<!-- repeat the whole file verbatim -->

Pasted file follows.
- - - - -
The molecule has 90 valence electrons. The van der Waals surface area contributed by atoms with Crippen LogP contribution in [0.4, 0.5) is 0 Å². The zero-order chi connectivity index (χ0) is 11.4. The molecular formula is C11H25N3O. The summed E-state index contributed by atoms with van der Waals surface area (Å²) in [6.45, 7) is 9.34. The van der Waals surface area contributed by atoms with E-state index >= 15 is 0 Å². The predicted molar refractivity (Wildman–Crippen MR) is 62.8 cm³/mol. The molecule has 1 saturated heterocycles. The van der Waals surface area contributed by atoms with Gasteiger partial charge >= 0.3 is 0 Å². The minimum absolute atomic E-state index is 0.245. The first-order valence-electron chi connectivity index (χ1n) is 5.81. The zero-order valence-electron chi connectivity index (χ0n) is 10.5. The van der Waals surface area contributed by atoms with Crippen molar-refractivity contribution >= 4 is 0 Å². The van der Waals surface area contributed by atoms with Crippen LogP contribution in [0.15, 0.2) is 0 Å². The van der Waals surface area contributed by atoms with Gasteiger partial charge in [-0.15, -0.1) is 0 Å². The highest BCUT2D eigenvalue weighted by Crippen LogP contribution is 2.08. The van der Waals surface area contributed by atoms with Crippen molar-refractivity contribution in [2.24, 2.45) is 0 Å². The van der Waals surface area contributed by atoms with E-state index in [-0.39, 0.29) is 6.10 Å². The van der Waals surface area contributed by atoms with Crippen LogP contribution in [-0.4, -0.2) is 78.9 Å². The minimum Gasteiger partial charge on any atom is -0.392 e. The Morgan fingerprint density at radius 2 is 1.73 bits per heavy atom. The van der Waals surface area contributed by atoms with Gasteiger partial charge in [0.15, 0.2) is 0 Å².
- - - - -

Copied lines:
The molecule has 90 valence electrons. The van der Waals surface area contributed by atoms with Crippen LogP contribution in [0.4, 0.5) is 0 Å². The zero-order chi connectivity index (χ0) is 11.4. The molecular formula is C11H25N3O. The summed E-state index contributed by atoms with van der Waals surface area (Å²) in [6.45, 7) is 9.34. The van der Waals surface area contributed by atoms with E-state index >= 15 is 0 Å². The predicted molar refractivity (Wildman–Crippen MR) is 62.8 cm³/mol. The molecule has 1 saturated heterocycles. The van der Waals surface area contributed by atoms with Gasteiger partial charge >= 0.3 is 0 Å². The minimum absolute atomic E-state index is 0.245. The first-order valence-electron chi connectivity index (χ1n) is 5.81. The zero-order valence-electron chi connectivity index (χ0n) is 10.5. The van der Waals surface area contributed by atoms with Crippen molar-refractivity contribution >= 4 is 0 Å². The van der Waals surface area contributed by atoms with Crippen LogP contribution in [0.15, 0.2) is 0 Å². The van der Waals surface area contributed by atoms with Gasteiger partial charge in [-0.15, -0.1) is 0 Å². The highest BCUT2D eigenvalue weighted by Crippen LogP contribution is 2.08. The van der Waals surface area contributed by atoms with Crippen molar-refractivity contribution in [2.24, 2.45) is 0 Å². The van der Waals surface area contributed by atoms with E-state index in [-0.39, 0.29) is 6.10 Å². The van der Waals surface area contributed by atoms with Crippen LogP contribution in [-0.4, -0.2) is 78.9 Å². The minimum Gasteiger partial charge on any atom is -0.392 e. The Morgan fingerprint density at radius 2 is 1.73 bits per heavy atom. The van der Waals surface area contributed by atoms with Gasteiger partial charge in [0.15, 0.2) is 0 Å².